Traditionally, many schools write and distribute student reports at the end of term 2. What are your thoughts about this happening this term?
As expected, the thoughts were many and varied for this one. (Thoughts on school reports always are, aren’t they?)
There were those who believed any expectation of reports this term were completely unreasonable:
- Absolutely unreasonable to do reports this term, they will be meaningless and a huge unnecessary task for teachers
- I think teacher focus should remain on assisting students remotely and reports would take up too much of their already busy schedules.
- The current events will have an unknown impact on every child – academically, socially and mentally.
- I DO NOT want to see a report at the end of this term – that will reflect on my inability to teach!! Maybe we should send reports to the teachers telling them how amazing they are!! They have gone above and beyond imagination just to coordinate work, so that we can have guidelines.
There were those who believed reports were a reasonable expectation:
- Reasonable. Definitely outline the circumstances, good for their continuity and novel for their history.
- I think it is reasonable, by the end of term 1 most teachers would have a fair idea of how the children of progressing.
- Considering the kids are still learning, just in different way, they should have a formal report. It’s a way of showing them how society copes with this new normal; we just don’t write off a term or their work is not properly recognised.
- Reasonable, my son is applying for a sports academy for high school and they assess his grade 5 reports. If there are reports for some schools and not others it will make the application very difficult.
There were those who believed it would be reasonable to expect them but with modifications:
- Delay reports until the end of term 3. Take pressure off students, parents and staff.
- I want some form of report to know she is meeting requirements/improving. However I imagine this would look quite different and be more relaxed than normal.
- I’d appreciate a much simpler format that focuses on my child’s strengths through this difficult learning time. A more personal report than an academic one.
- I’m looking forward to one of my children’s actual work being graded rather than a perception of their behaviour/personality being the main thing my child is judged on.
There were those who believe that, like every other semester, they would be a waste of time:
- I’m not concerned. I don’t always embrace reports. My children are far more than can be summarised in an academic report.
And finally, there were those who believed that it should be the parents, not the teachers, providing the reports:
- I should do 1!
- No need for it. Teachers are working twice as hard to deliver remote learning. If anything, the parents could write a report on how they think their children are going.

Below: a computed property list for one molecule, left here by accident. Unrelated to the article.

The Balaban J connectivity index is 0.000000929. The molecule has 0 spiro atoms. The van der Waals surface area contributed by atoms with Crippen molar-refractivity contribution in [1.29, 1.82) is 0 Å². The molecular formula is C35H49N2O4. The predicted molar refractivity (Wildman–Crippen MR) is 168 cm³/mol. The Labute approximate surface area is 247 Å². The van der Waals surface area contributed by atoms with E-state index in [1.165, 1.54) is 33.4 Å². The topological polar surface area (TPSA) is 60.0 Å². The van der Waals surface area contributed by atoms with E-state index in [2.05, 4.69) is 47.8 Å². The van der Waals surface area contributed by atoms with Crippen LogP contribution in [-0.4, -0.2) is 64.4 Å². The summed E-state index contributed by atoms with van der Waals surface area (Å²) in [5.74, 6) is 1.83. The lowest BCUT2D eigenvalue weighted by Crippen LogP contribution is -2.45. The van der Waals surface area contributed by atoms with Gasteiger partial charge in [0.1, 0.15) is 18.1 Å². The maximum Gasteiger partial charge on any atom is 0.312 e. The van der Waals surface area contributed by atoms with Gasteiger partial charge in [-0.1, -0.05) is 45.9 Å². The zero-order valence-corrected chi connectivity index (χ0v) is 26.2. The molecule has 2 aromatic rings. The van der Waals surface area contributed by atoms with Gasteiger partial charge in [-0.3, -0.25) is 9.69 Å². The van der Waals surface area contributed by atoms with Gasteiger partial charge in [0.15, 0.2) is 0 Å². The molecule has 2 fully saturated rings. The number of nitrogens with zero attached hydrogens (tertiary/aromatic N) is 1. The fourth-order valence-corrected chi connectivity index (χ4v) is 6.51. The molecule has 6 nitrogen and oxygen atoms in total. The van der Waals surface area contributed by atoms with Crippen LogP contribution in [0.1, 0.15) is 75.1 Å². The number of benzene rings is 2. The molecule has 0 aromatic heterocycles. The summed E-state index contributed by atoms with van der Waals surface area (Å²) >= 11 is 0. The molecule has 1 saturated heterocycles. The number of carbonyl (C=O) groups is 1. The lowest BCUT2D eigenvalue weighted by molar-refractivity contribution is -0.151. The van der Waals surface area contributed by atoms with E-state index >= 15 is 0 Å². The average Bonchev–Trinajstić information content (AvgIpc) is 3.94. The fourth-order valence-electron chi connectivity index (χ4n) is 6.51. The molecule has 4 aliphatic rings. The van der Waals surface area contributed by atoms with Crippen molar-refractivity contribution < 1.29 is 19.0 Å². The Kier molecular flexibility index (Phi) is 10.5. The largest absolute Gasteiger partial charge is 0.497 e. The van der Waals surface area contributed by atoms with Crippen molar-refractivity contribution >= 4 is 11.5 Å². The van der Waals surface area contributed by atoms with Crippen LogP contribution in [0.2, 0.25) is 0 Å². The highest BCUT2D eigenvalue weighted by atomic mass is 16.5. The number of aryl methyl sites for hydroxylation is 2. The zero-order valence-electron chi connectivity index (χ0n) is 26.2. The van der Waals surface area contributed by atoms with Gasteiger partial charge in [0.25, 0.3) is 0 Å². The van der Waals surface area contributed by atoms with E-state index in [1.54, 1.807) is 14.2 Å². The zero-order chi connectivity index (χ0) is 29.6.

- Parents should give one to the teacher and teacher provide feedback to that.
Comments aside, the number crunching on this question is in. Do parents think reports should be written this term? Take a look for yourself:
*It depends- (on year level, how they would be assessed, how long they will be remotely schooling for etc) “Still necessary in high school kids who have set learning and assessments to submit online. Not so important for primary school. Happy to give teachers a grace on this one.”
As an Australian education system, there is no doubt that we are in uncharted territory.
Reading through all 247 parent responses I have to say that I am completely amazed at just how resilient, adaptable, understanding, tough, determined, flexible and hard working the parents, teachers and students in our schools are. Even for those families struggling with the toughest of circumstances, their sheer resilience shone through in their responses to this survey.
Again, I encourage all schools to send out their own parent survey to seek feedback from your own clientele and work to help them in their contexts. Feel free to use or modify my sample parent survey. (Let us know how you go when you do survey your parents- let’s share the knowledge!)
Thankyou to all of the parents who took the time to provide their insights into their remote schooling experiences in order to help schools continue to do the best by their kids. Thankyou also to the very kind educators and parents who reached out to show their appreciation for my report on the first half of the survey, your comments made the hours worth it (although I am admittedly a massive data nerd so I did enjoy pouring through the data).
I’ve had a number of requests for a teacher version of this survey. I will send one out soon to the people on my mailing list but I’ll have to cap the number of respondents to ensure the analysis isn’t too time intensive (also I’m thinking I had better start focusing on the work I actually get paid to do ?).